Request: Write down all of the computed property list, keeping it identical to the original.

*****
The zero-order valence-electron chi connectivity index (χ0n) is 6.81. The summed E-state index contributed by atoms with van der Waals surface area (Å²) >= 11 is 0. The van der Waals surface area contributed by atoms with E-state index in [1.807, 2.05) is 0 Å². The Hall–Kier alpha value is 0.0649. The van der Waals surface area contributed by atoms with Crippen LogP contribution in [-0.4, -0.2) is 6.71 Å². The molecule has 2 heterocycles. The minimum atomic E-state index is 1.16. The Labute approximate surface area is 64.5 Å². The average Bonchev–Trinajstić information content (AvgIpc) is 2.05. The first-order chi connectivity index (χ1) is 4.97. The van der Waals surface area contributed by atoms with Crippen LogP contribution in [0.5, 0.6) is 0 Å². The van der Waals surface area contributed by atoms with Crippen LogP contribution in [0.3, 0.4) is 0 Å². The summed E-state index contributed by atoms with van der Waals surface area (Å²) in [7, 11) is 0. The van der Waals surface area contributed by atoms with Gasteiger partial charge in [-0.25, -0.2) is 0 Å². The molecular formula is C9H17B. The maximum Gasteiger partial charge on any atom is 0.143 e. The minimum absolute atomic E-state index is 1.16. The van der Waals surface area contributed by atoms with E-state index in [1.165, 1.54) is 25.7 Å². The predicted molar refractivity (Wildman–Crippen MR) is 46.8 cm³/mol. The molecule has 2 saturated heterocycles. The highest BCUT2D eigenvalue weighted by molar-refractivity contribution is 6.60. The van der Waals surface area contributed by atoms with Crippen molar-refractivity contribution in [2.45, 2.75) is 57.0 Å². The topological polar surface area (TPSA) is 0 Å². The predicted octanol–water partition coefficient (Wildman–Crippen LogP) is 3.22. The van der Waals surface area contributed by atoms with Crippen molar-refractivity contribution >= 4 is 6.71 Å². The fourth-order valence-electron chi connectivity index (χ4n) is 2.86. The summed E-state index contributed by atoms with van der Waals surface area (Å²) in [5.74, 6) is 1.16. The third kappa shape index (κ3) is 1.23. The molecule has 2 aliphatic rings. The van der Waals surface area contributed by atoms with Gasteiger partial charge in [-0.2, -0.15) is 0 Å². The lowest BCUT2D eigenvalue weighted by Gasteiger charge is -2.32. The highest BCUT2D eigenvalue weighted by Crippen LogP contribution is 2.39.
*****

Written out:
The zero-order valence-electron chi connectivity index (χ0n) is 6.81. The summed E-state index contributed by atoms with van der Waals surface area (Å²) >= 11 is 0. The van der Waals surface area contributed by atoms with E-state index in [1.807, 2.05) is 0 Å². The Hall–Kier alpha value is 0.0649. The van der Waals surface area contributed by atoms with Crippen LogP contribution in [-0.4, -0.2) is 6.71 Å². The molecule has 2 heterocycles. The minimum atomic E-state index is 1.16. The Labute approximate surface area is 64.5 Å². The average Bonchev–Trinajstić information content (AvgIpc) is 2.05. The first-order chi connectivity index (χ1) is 4.97. The van der Waals surface area contributed by atoms with Crippen LogP contribution in [0.5, 0.6) is 0 Å². The van der Waals surface area contributed by atoms with Crippen LogP contribution in [0.3, 0.4) is 0 Å². The summed E-state index contributed by atoms with van der Waals surface area (Å²) in [7, 11) is 0. The van der Waals surface area contributed by atoms with Gasteiger partial charge in [-0.25, -0.2) is 0 Å². The molecular formula is C9H17B. The maximum Gasteiger partial charge on any atom is 0.143 e. The minimum absolute atomic E-state index is 1.16. The van der Waals surface area contributed by atoms with E-state index in [1.165, 1.54) is 25.7 Å². The predicted molar refractivity (Wildman–Crippen MR) is 46.8 cm³/mol. The molecule has 2 saturated heterocycles. The highest BCUT2D eigenvalue weighted by molar-refractivity contribution is 6.60. The van der Waals surface area contributed by atoms with Crippen molar-refractivity contribution in [2.45, 2.75) is 57.0 Å². The topological polar surface area (TPSA) is 0 Å². The predicted octanol–water partition coefficient (Wildman–Crippen LogP) is 3.22. The van der Waals surface area contributed by atoms with Crippen molar-refractivity contribution >= 4 is 6.71 Å². The fourth-order valence-electron chi connectivity index (χ4n) is 2.86. The summed E-state index contributed by atoms with van der Waals surface area (Å²) in [5.74, 6) is 1.16. The third kappa shape index (κ3) is 1.23. The molecule has 2 aliphatic rings. The van der Waals surface area contributed by atoms with Gasteiger partial charge in [-0.2, -0.15) is 0 Å². The lowest BCUT2D eigenvalue weighted by Gasteiger charge is -2.32. The highest BCUT2D eigenvalue weighted by Crippen LogP contribution is 2.39.